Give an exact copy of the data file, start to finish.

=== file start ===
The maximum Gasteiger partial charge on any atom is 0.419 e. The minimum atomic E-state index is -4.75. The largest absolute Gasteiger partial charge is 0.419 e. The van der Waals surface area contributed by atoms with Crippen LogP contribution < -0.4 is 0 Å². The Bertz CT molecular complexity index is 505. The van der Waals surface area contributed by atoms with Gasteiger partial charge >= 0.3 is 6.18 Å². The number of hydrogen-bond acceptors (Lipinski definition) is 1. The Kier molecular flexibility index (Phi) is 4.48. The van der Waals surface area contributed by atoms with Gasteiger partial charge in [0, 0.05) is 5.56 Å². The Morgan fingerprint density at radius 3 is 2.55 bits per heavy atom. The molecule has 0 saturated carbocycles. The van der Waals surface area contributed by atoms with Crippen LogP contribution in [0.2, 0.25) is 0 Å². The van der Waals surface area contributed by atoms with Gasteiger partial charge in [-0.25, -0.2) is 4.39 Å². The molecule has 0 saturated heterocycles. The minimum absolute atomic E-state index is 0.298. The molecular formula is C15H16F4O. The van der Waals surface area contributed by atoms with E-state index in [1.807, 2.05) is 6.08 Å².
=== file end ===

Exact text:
The maximum Gasteiger partial charge on any atom is 0.419 e. The minimum atomic E-state index is -4.75. The largest absolute Gasteiger partial charge is 0.419 e. The van der Waals surface area contributed by atoms with Crippen LogP contribution < -0.4 is 0 Å². The Bertz CT molecular complexity index is 505. The van der Waals surface area contributed by atoms with Gasteiger partial charge >= 0.3 is 6.18 Å². The number of hydrogen-bond acceptors (Lipinski definition) is 1. The Kier molecular flexibility index (Phi) is 4.48. The van der Waals surface area contributed by atoms with Gasteiger partial charge in [0, 0.05) is 5.56 Å². The Morgan fingerprint density at radius 3 is 2.55 bits per heavy atom. The molecule has 0 saturated carbocycles. The van der Waals surface area contributed by atoms with Crippen LogP contribution in [0.2, 0.25) is 0 Å². The van der Waals surface area contributed by atoms with Gasteiger partial charge in [-0.25, -0.2) is 4.39 Å². The molecule has 0 saturated heterocycles. The minimum absolute atomic E-state index is 0.298. The molecular formula is C15H16F4O. The van der Waals surface area contributed by atoms with E-state index in [1.807, 2.05) is 6.08 Å².